Musings on music delivered when I dig myself out.

Madonna -- Confessions on a Dance Floor
Warner Brothers; 2005

Before Ashlee, before Kelly, before Christina or Britney, there was the Material Girl. Becoming the queen of pop by deftly ignoring rules about content, context and sound, Madonna firmly planted herself as an icon of American pop music. And though her kung-fu grip on that sacred title has held strong for 20 years, the very performers she's inspired have started to make attempts on her thrown. Her last album, American Life, did little to fend them off, barely even making a blip on pop radio’s radar. A little scared about her own relevancy and unsatisfied with the already substantial impact she's had on music, Madge has put up her dukes on her latest record, Confessions on a Dance Floor. No one will fill her boots without a fight.

If blood is going to be spilled in the battle for pop queen-dom, it'll be on a dance floor. More of a clubbing soundtrack than a collection of Madonna's been up to musically, Confessions is ballad-free and constantly in motion. Its tracks are seamlessly blended together so the fun, in theory, never has to stop. Long in form and often repetitive, the tracks on Confessions come together more like a house DJ's set than 12 independent songs. An album as cohesive as this is hardly for the faint of heart or those lacking stamina.

That being said, Confessions contains some incredible ass-movers. Noted producer Stuart Price is largely responsible, as he co-wrote (read: he wrote, Madge co-signed) the majority of the record. The album starts with the galloping "Hung Up," the massive first single. Built around an ABBA sample, the dark and pulsating disco-house aesthetic is as much 1979 as 2005. The Mirwais-penned "Future Lovers" is burbling and subtly ferocious, and also one of Madonna's best dance songs. It's guaranteed to get boys and girls sweaty, but only if they can ignore the breathy babbling that haunts the first minute and a half. "Jump," "I Love New York" and "Forbidden Love" are all likewise excellent, uplifting and smile-inducing. Of course, Madonna's vocal work is flawless (thanks, Auto-tune!) and full of her bubbly personality.

Only a small handful of tracks fail to meet Madge-level expectations. "How High" is greatly nuanced, but strikes the ear in a hardly-tuneful way. "Isaac" does a poor job of balancing Eastern flair and Western pop sensibilities. While props are due for the effort, it's not nearly strong enough to be included on Confessions. The undulating "Push" is also a misstep, sounding like a Gwen Stefani castoff.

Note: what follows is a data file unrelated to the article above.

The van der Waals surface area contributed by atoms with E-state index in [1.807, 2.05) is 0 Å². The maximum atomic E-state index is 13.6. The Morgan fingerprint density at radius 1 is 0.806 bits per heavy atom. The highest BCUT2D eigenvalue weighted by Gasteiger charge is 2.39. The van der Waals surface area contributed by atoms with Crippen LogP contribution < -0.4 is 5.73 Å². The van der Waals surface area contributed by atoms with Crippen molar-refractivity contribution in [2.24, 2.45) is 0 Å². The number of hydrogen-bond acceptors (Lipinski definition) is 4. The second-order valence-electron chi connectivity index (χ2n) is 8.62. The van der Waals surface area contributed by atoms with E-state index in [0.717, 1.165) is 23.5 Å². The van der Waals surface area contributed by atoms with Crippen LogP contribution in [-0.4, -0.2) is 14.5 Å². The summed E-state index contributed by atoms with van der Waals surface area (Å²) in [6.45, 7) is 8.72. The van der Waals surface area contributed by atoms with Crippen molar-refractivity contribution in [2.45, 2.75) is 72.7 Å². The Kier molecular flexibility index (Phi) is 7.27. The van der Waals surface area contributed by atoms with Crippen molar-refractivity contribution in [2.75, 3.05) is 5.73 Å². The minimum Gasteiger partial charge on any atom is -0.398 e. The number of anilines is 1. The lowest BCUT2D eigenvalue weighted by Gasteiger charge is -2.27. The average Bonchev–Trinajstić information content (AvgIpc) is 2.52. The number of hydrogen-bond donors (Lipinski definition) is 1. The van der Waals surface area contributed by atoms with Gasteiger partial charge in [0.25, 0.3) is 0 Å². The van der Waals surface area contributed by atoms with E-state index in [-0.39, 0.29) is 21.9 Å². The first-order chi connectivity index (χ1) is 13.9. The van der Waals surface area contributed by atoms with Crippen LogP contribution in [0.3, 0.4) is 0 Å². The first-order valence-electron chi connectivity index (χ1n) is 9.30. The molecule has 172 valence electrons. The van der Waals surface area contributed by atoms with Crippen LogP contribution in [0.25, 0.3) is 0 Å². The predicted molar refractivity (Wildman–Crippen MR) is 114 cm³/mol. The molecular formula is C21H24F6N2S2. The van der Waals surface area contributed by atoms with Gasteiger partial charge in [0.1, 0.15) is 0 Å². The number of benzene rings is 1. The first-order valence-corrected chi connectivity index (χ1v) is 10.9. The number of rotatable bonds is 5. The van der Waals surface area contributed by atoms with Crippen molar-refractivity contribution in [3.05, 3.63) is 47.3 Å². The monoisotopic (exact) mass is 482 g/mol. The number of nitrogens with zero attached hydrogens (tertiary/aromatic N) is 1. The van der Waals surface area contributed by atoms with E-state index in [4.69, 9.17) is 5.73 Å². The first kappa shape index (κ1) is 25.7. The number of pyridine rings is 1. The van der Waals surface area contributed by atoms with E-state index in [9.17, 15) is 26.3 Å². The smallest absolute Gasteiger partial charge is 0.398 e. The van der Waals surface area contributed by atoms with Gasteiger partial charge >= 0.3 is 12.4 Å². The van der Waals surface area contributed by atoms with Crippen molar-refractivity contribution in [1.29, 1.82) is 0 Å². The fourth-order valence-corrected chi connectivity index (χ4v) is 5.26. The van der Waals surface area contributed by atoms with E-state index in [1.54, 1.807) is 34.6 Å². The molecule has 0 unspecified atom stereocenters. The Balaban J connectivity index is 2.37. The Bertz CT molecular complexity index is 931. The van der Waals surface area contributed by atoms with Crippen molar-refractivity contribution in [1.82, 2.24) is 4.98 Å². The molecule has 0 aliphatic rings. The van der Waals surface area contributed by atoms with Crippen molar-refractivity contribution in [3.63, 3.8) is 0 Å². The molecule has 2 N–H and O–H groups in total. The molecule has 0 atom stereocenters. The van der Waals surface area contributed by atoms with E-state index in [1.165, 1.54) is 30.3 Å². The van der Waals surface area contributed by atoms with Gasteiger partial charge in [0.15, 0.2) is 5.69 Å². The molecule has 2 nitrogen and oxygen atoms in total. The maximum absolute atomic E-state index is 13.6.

What keeps the delectable portions of Confessions from overshadowing the gristle are the lyrics. Although the Material Woman (let's be real here) has never been a pop Shakespeare, it's unusual that her words are such a stumbling block. The worst offender is "I Love New York," a track that's otherwise fiyah. Only two years after penning the U.S.-deriding album American Life, here's Madge trying to cozy up to her homebois in NYC. She also sings awfully juvenile lines like "Other places make me feel like a dork" and "If you don't like my attitude / Then you can F off / Just go to Texas / Isn't that where they golf?" Who let Madonna's kids have so much input? The overtly Kabbalah-influenced "Isaac" is like an awkward commercial for the celebrity-filled religion. Some songs like "Get Together" and "Push" say almost nothing worth listening to, bilking content for ignorability. Madonna’s past lyrics used to be as much a part of her as the music. Now it feels like she’s on auto-pilot, coasting her way through songwriting.

As a grab at the reins of relevancy, Confessions on a Dance Floor manages to hold on, but the grip is rather loose. Madonna's time left wearing the pop queen tiara is running out, and Confessions merely slows the process. As an album, Confessions is entertaining and will keep rumps shaking, but not among Madonna's best. Her reign has been incredible, genre-defining and an inspiration to many. As long as she acknowledges that and bows out gracefully, that’s how she'll be forever remembered.

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